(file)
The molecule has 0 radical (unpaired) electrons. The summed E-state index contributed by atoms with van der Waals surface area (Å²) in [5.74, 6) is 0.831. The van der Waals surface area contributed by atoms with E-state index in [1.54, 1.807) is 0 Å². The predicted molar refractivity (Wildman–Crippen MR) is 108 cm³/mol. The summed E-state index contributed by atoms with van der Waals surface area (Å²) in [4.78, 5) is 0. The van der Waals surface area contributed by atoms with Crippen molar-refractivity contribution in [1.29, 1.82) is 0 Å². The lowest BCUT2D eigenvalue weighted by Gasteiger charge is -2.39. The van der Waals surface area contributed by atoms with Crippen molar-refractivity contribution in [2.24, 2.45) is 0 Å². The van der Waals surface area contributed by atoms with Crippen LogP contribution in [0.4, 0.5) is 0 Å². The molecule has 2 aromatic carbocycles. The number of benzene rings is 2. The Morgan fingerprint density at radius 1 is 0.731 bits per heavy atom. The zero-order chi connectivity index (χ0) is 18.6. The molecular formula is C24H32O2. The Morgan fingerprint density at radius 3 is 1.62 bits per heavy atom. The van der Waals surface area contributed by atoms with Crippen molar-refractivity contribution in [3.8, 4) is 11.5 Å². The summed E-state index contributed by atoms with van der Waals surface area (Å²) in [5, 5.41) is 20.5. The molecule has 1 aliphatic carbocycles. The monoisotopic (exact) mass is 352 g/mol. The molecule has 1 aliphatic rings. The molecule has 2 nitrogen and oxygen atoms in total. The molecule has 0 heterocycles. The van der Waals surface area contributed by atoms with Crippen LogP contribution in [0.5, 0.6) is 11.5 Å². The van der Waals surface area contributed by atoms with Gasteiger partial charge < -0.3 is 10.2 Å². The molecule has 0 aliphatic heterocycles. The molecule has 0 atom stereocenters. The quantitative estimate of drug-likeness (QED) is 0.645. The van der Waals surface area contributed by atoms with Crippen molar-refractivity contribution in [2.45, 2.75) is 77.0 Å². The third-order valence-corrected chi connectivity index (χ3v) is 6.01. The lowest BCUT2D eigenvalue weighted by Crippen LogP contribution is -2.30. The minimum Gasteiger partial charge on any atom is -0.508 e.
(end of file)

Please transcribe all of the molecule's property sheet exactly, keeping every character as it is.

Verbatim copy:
The molecule has 0 radical (unpaired) electrons. The summed E-state index contributed by atoms with van der Waals surface area (Å²) in [5.74, 6) is 0.831. The van der Waals surface area contributed by atoms with E-state index in [1.54, 1.807) is 0 Å². The predicted molar refractivity (Wildman–Crippen MR) is 108 cm³/mol. The summed E-state index contributed by atoms with van der Waals surface area (Å²) in [4.78, 5) is 0. The van der Waals surface area contributed by atoms with Crippen molar-refractivity contribution in [1.29, 1.82) is 0 Å². The lowest BCUT2D eigenvalue weighted by Gasteiger charge is -2.39. The van der Waals surface area contributed by atoms with Crippen molar-refractivity contribution in [2.24, 2.45) is 0 Å². The van der Waals surface area contributed by atoms with Crippen LogP contribution in [0.4, 0.5) is 0 Å². The molecule has 2 aromatic carbocycles. The number of benzene rings is 2. The Morgan fingerprint density at radius 1 is 0.731 bits per heavy atom. The zero-order chi connectivity index (χ0) is 18.6. The molecular formula is C24H32O2. The Morgan fingerprint density at radius 3 is 1.62 bits per heavy atom. The van der Waals surface area contributed by atoms with Crippen molar-refractivity contribution in [3.8, 4) is 11.5 Å². The summed E-state index contributed by atoms with van der Waals surface area (Å²) in [5, 5.41) is 20.5. The molecule has 1 aliphatic carbocycles. The monoisotopic (exact) mass is 352 g/mol. The molecule has 1 aliphatic rings. The molecule has 2 nitrogen and oxygen atoms in total. The molecule has 0 heterocycles. The van der Waals surface area contributed by atoms with Crippen LogP contribution in [0.5, 0.6) is 11.5 Å². The van der Waals surface area contributed by atoms with Gasteiger partial charge < -0.3 is 10.2 Å². The molecule has 0 aliphatic heterocycles. The molecule has 0 atom stereocenters. The quantitative estimate of drug-likeness (QED) is 0.645. The van der Waals surface area contributed by atoms with Crippen molar-refractivity contribution in [2.45, 2.75) is 77.0 Å². The third-order valence-corrected chi connectivity index (χ3v) is 6.01. The lowest BCUT2D eigenvalue weighted by Crippen LogP contribution is -2.30. The minimum Gasteiger partial charge on any atom is -0.508 e.